Boston’s Democrat mayor, Michelle Wu, is ushering in a significant change set to take effect on November 1st, aimed at addressing long-standing issues plaguing a neighborhood in the south part of the city. This neighborhood, famously referred to as “Methadone Mile,” has been marred by the presence of a homeless tent city where drug use and criminal activity have been prevalent.
For years, Melnea Cass Boulevard and Massachusetts Avenue have been dotted with tents and makeshift tarpaulin shelters, occupied by individuals grappling with substance addiction. Mayor Wu, in her efforts to tackle the problem, has initiated a process to dismantle the tent encampment.
The Boston Herald reports that residents of the tent city have been duly informed of the impending change through notifications in multiple languages. In a coordinated effort, newcomers to the encampment will be met by a team comprising social workers and law enforcement officers, who will make it clear that no new tents will be permitted.
Addressing the complex challenges posed by the opiate crisis, homelessness, and mental health issues, Mayor Wu stated, “There is no magic wand in a very complex, long-standing challenge that cities around the country are facing… but we know that in Boston we have a very good sense of not only who it is that needs services but also how to most effectively connect people with those services,” as she spoke with local outlet WCVB.
Despite Mayor Wu’s efforts, the problem at Methadone Mile persisted, which she inherited from her predecessor, former Mayor Marty Walsh, who joined the Biden administration. The number of individuals present in the area on any given day has decreased from approximately 200 to a range of 80 to 90 people per day, as per reports.
Wu’s strategy to address the issue comprises three key elements. Firstly, allowing the police to dismantle tents and tarpaulins is the initial step. Subsequently, the individuals will be connected with housing and various support services. According to the Boston Herald, those at Mass and Cass will receive transportation to temporary housing but will no longer be allowed to camp at the location. The tents and tarps they use for shelter have been associated with concealing drug use and other criminal activities, as highlighted by Mayor Wu’s team. City Council President Ed Flynn expressed his desire for a “zero tolerance” approach at Mass and Cass, emphasizing the importance of adherence to established rules and the need to take legal action against those who break criminal laws.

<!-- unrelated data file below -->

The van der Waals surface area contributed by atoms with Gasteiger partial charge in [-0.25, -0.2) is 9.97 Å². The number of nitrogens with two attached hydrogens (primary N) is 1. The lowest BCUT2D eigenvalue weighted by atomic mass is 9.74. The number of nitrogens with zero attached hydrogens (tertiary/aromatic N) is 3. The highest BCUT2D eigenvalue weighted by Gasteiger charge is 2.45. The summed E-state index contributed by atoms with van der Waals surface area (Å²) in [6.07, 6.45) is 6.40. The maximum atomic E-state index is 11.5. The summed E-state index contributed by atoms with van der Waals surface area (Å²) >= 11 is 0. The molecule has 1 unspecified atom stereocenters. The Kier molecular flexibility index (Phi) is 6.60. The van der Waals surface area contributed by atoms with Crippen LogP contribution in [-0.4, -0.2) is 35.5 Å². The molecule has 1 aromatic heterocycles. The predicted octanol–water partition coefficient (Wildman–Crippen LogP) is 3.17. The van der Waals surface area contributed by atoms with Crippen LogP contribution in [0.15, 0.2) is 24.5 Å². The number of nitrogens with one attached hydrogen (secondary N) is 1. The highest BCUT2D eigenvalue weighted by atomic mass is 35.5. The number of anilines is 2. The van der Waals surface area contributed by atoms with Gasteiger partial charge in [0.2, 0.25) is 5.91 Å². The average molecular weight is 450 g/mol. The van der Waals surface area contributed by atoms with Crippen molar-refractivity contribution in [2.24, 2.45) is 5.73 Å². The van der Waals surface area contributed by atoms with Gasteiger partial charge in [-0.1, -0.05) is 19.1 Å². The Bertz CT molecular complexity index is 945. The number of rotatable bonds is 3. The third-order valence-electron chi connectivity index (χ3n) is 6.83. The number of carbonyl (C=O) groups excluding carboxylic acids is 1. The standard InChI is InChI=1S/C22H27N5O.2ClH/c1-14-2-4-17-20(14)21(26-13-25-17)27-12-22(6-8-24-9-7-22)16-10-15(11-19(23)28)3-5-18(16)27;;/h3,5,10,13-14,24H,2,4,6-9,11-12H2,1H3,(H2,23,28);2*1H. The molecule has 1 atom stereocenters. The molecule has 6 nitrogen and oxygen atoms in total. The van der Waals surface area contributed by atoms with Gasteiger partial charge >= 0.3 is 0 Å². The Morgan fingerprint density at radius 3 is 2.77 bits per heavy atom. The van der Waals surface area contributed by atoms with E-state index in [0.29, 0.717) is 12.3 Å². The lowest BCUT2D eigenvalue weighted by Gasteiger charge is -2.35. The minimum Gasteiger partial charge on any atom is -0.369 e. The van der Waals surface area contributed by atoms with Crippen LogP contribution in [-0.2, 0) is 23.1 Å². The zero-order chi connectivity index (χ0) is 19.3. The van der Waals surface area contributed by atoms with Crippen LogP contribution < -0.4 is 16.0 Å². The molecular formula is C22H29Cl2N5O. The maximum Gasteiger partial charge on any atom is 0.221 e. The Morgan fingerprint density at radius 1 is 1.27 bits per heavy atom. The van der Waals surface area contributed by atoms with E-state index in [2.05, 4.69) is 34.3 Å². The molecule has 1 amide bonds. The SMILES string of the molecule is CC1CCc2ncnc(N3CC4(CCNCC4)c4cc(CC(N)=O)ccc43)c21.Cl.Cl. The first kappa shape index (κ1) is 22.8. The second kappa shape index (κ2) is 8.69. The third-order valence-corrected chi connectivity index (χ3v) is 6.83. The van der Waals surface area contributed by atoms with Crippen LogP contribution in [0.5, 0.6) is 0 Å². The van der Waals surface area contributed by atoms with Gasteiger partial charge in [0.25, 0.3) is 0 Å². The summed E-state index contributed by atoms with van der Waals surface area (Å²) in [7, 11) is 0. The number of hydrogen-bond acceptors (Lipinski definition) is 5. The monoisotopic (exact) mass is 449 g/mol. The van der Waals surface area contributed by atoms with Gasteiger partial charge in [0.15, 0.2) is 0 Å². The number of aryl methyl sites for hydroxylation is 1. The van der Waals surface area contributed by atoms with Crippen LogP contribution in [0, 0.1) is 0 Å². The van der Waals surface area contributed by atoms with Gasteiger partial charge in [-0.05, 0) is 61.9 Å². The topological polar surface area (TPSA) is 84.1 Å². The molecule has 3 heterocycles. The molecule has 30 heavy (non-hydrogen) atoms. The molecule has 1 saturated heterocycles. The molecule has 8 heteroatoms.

The third facet of Mayor Wu’s plan involves the introduction of a “heavy” police presence in the area to combat crime. Police Commissioner Michael Cox stated, “We want to make it clear to the people who come to the city with a different intent… we’re not going to allow that.”
Meanwhile, this ordinance comes into effect amid a broader context of a migrant crisis in the state, exacerbated by what some describe as an outdated “right-to-shelter law” entitling migrant families to emergency shelter funded by taxpayers. The state has indicated that it is nearing its shelter capacity of 7,500 families or approximately 24,000 individuals by the end of October, citing multiple contributing factors, including federal policies on immigration and work authorization, a shortage of affordable housing, and the conclusion of COVID-era programs.
Republican state Rep. Peter Durant voiced concerns about the situation, highlighting the substantial resources allocated to housing migrants while tent cities continue to proliferate. He has proposed an amendment requiring beneficiaries of the “right-to-shelter” to be legal residents for a minimum of three years, with the aim of ensuring that resources are allocated effectively to address the homelessness issue.